Local Nurseries See Spike in Sales

A trip to the local garden supply center or a peep over the neighbors’ fences will show that there’s been an old-fashioned, recession-time resurgence of vegetable gardening.
The recent interest in growing food at home isn’t just your garden-variety fad leading to flash-in-the-pan profits. Seed conglomerates are showing boosts in sales as much as 80 percent so far this year, and Tulsa’s nurseries are some of the few local businesses not bleeding red ink.
“I have some fruit trees and blackberries, and I have some grapes left – that’s about it,” said May McCombs, manager of retail sales in tree and shrubs at Riddle Plant Farm, 3510 Summit Ave. in Sand Springs. “It’s been hot and heavy. Everybody is saying it’s generally because of the economy.”
“You’re seeing a lot of restaurants close, but if you look at the sales reports of the big department stores over the last several quarters, sales of cookware is up. Sales of outdoor grills are up, too. People are cooking more at home,” said Ken Winkelman, residential horticulturist at the Broken Arrow location of Sanders Nursery & Distribution Center, 20705 E. 161st St.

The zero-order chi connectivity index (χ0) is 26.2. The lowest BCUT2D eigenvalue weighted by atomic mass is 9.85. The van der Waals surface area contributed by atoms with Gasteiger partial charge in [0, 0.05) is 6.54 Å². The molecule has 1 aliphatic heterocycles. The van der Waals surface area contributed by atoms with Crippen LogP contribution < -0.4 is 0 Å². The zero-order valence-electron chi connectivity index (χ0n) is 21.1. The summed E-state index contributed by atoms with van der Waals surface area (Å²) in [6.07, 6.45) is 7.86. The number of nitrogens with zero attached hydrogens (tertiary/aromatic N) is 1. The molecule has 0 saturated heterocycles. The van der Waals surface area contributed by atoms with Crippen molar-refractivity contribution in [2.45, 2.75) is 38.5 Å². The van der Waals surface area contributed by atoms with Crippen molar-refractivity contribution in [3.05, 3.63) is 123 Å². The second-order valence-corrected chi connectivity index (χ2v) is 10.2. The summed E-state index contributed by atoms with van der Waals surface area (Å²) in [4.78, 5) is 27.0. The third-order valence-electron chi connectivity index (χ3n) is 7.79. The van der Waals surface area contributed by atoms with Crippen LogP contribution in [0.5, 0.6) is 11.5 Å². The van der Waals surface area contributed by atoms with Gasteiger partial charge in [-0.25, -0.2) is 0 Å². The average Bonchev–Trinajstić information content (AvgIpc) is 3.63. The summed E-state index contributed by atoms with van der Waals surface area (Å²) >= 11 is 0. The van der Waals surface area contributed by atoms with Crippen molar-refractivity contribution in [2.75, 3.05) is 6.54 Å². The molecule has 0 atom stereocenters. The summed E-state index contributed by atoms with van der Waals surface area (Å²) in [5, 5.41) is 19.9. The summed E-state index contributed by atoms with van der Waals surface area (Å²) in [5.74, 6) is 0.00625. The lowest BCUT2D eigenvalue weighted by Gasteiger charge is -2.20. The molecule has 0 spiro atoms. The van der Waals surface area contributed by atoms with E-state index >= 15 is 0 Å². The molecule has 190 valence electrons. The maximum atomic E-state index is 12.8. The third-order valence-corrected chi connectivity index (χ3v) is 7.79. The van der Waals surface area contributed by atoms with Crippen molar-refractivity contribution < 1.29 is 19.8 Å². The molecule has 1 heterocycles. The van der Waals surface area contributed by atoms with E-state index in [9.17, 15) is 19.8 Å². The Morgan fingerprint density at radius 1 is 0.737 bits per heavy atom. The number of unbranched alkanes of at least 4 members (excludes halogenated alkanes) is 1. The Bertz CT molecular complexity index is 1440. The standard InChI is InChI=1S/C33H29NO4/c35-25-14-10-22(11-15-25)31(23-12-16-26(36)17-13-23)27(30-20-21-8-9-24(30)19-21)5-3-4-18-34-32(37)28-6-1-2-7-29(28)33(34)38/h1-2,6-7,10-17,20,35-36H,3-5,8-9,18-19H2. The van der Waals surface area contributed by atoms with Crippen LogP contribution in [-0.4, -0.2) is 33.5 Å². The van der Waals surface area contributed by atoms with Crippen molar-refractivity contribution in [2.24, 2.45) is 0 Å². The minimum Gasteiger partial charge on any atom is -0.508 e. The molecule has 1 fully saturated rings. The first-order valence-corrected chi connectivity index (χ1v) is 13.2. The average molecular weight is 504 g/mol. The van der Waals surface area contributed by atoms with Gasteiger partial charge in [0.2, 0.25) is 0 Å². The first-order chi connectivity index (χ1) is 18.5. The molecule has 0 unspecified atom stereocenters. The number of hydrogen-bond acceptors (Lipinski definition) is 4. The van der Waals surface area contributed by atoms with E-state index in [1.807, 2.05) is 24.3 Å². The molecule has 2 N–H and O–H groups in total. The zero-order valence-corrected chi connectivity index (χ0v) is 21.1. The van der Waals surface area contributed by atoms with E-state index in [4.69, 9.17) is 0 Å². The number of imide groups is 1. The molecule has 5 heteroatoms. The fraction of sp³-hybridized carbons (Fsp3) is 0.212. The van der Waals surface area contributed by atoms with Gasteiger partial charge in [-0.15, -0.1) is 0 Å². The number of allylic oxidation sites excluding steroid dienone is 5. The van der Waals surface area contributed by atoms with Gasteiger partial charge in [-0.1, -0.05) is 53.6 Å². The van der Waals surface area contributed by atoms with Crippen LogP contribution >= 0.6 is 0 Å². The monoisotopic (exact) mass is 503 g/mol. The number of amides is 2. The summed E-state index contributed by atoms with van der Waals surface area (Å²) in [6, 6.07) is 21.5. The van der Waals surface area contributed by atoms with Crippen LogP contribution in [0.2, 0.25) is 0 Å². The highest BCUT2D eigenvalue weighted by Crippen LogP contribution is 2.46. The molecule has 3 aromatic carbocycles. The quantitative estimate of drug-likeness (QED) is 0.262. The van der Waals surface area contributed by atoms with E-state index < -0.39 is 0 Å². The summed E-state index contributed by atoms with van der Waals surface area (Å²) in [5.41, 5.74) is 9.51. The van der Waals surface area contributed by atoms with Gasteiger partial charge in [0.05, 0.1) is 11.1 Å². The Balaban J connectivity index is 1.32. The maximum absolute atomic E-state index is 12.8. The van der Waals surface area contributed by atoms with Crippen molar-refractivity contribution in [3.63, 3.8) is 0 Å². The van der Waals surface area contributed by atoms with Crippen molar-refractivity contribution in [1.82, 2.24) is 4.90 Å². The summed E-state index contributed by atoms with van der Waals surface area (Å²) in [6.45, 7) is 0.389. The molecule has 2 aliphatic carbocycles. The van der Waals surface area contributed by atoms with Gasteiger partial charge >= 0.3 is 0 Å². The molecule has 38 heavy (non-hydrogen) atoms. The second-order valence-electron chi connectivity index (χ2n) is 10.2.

This year, though, food lovers are taking it a step further by tossing their grocery lists and growing what they can outside the kitchen window. Sales of “everything – across the board” are up at Sanders at least 10 percent and are forecast to increase now that the April 15 freeze date has passed. To ring in a landmark season, the nursery recorded the best Saturday-before-Easter sales in its 11-year history.
“We figured this would happen,” Winkelman said. “Every time there’s an article out about gardening right now, we get 100 phone calls looking for the particular plants in the article.”
“Come out here on a Saturday and you’ll see how crazy it is.”
When the economy is down, sales of vegetable garden products and supplies are up, Winkelman said.
“It’s like with the liquor trade – sales are flat right now. They’re not declining, and they’re not increasing. It’s because when the U.S. is prosperous, people drink. When the economy in the U.S. goes bad, people drink.”